This book is the English translation of selections from Mein Weltbild, which is a collection of Einstein's writings from the period of 1922 to 1933.It does not contain any of his scientific writings.The selections are grouped according to;The world As I See It, Politics and Pacifism, Germany 1933, and The Jews.For the most part these selections are from letters and brief memorial pieces.Unfortunately, there are no editorial comments to identify some of the people mentioned in these pieces, so the reader is left to do a considerable amount of research to make some of them very meaningful.The Germany 1933 section deals almost exclusively with an exchange of letters concerning Einstein's leaving Germany and his renunciation of the German citizenship that was bestowed on him when he took an academic position in Berlin (he retained his Swiss citizenship and considered himself Swiss, in spite of having been born German).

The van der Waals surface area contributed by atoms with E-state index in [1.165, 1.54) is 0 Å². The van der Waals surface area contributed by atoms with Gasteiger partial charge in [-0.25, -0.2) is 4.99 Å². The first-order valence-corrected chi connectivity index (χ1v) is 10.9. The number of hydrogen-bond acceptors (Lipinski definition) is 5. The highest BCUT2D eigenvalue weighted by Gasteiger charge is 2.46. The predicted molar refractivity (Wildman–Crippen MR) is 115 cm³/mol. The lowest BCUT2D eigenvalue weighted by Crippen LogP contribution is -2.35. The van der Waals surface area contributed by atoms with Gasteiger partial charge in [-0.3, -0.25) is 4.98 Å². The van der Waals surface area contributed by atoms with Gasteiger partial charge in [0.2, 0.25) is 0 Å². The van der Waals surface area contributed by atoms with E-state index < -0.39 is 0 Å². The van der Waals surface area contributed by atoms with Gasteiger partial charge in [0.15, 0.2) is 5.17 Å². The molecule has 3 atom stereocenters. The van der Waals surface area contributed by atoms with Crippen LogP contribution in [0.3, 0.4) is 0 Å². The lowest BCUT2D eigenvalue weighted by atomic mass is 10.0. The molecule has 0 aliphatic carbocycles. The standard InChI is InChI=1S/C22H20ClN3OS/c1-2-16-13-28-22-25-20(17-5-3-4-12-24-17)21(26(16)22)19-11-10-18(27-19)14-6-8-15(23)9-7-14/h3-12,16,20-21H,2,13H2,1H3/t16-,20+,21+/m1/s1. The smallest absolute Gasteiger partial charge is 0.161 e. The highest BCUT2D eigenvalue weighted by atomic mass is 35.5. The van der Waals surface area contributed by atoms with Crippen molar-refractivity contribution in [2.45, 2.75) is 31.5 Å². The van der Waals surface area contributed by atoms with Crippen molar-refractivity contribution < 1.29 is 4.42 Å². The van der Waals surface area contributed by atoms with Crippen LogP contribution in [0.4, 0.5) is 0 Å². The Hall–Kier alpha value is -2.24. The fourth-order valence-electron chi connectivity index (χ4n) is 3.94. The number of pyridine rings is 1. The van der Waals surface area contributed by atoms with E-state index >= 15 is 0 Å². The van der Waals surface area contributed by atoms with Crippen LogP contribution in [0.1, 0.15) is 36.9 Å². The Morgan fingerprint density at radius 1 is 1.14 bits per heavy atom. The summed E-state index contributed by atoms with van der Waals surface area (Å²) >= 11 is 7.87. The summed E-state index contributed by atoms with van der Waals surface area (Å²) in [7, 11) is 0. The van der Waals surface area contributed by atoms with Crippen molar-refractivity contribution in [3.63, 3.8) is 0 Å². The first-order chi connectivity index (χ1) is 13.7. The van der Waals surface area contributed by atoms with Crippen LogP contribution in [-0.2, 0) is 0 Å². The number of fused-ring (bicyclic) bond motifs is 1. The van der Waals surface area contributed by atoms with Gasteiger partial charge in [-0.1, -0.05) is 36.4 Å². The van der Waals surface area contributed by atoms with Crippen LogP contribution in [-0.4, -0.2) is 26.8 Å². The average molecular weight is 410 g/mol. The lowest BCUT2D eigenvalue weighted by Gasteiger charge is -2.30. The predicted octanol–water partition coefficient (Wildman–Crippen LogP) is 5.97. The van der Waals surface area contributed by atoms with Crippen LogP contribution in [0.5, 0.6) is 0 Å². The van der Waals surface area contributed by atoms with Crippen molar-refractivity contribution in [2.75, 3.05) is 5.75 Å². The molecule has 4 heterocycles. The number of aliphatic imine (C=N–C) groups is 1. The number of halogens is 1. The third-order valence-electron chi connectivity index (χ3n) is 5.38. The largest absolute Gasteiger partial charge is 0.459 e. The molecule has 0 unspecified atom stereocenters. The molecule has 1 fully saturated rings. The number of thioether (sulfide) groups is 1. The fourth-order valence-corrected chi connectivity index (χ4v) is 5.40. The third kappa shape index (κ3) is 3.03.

A good book for those deeply interested in Einstein, but of more limited interest to others.

4-0 out of 5 stars Again only relative
This book comprises a collection of Einsteins confessions and ideological statements. Beside contemporary historical and political questions and thoughts Einstein gives account about his scientific work and its embedding into the social context. Einstein belongs to the people, who deserve it to be listened, what they have to say. It is good to know that he himself uttered his ideology, his personal faith in written form. This spares us some speculations.
From what he says you can conclude that he cared honestly for the future of mankind. He was a humanist endowed with humbleness. A combination not to scandalize or tend to agitate. This becomes clear in his statements. He was no universal scholar like Alexander von Humboldt or Leibniz, he was neither theoretist given to philosophyzing. Therefore you cannot expect life-alien considerations or too much of abstract revelations from his pen. Readable and instructive are his announcements nevertheless. Einstein comments the meaning of life, the true value of man, Good and Bad, religion and science, war and peace, politics and pacifism. You do not find any new ideas, nothing radical, everything seems to be balanced.